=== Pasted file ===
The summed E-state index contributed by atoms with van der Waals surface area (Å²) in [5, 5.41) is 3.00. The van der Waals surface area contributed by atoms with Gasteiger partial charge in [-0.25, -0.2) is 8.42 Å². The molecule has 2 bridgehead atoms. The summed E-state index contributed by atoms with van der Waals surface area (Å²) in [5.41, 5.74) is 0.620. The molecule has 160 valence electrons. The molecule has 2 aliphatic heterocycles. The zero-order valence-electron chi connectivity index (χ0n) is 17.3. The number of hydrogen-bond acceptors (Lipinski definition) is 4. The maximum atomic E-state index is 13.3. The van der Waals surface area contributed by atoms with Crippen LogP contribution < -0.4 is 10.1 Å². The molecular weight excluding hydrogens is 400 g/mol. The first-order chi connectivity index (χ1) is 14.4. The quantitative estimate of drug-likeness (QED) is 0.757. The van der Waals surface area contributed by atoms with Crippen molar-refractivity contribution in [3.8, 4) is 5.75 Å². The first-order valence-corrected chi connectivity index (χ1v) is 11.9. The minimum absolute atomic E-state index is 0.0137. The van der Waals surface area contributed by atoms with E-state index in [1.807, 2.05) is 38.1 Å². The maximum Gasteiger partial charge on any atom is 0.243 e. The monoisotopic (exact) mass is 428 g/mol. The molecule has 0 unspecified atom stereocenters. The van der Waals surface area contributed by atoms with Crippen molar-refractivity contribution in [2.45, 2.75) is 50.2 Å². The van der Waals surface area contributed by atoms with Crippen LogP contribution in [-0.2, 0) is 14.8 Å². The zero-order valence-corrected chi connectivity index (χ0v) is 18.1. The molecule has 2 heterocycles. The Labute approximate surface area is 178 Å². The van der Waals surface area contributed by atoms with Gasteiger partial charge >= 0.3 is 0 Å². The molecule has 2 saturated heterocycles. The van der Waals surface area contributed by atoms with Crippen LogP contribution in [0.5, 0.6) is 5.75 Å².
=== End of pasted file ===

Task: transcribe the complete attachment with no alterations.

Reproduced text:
The summed E-state index contributed by atoms with van der Waals surface area (Å²) in [5, 5.41) is 3.00. The van der Waals surface area contributed by atoms with Gasteiger partial charge in [-0.25, -0.2) is 8.42 Å². The molecule has 2 bridgehead atoms. The summed E-state index contributed by atoms with van der Waals surface area (Å²) in [5.41, 5.74) is 0.620. The molecule has 160 valence electrons. The molecule has 2 aliphatic heterocycles. The zero-order valence-electron chi connectivity index (χ0n) is 17.3. The number of hydrogen-bond acceptors (Lipinski definition) is 4. The maximum atomic E-state index is 13.3. The van der Waals surface area contributed by atoms with Crippen LogP contribution < -0.4 is 10.1 Å². The molecular weight excluding hydrogens is 400 g/mol. The first-order chi connectivity index (χ1) is 14.4. The quantitative estimate of drug-likeness (QED) is 0.757. The van der Waals surface area contributed by atoms with Crippen molar-refractivity contribution in [3.8, 4) is 5.75 Å². The first-order valence-corrected chi connectivity index (χ1v) is 11.9. The minimum absolute atomic E-state index is 0.0137. The van der Waals surface area contributed by atoms with E-state index in [1.807, 2.05) is 38.1 Å². The maximum Gasteiger partial charge on any atom is 0.243 e. The monoisotopic (exact) mass is 428 g/mol. The molecule has 0 unspecified atom stereocenters. The van der Waals surface area contributed by atoms with Crippen molar-refractivity contribution in [2.45, 2.75) is 50.2 Å². The van der Waals surface area contributed by atoms with Crippen LogP contribution in [-0.2, 0) is 14.8 Å². The zero-order valence-corrected chi connectivity index (χ0v) is 18.1. The molecule has 2 heterocycles. The Labute approximate surface area is 178 Å². The van der Waals surface area contributed by atoms with Gasteiger partial charge >= 0.3 is 0 Å². The molecule has 2 saturated heterocycles. The van der Waals surface area contributed by atoms with Crippen LogP contribution in [0.5, 0.6) is 5.75 Å².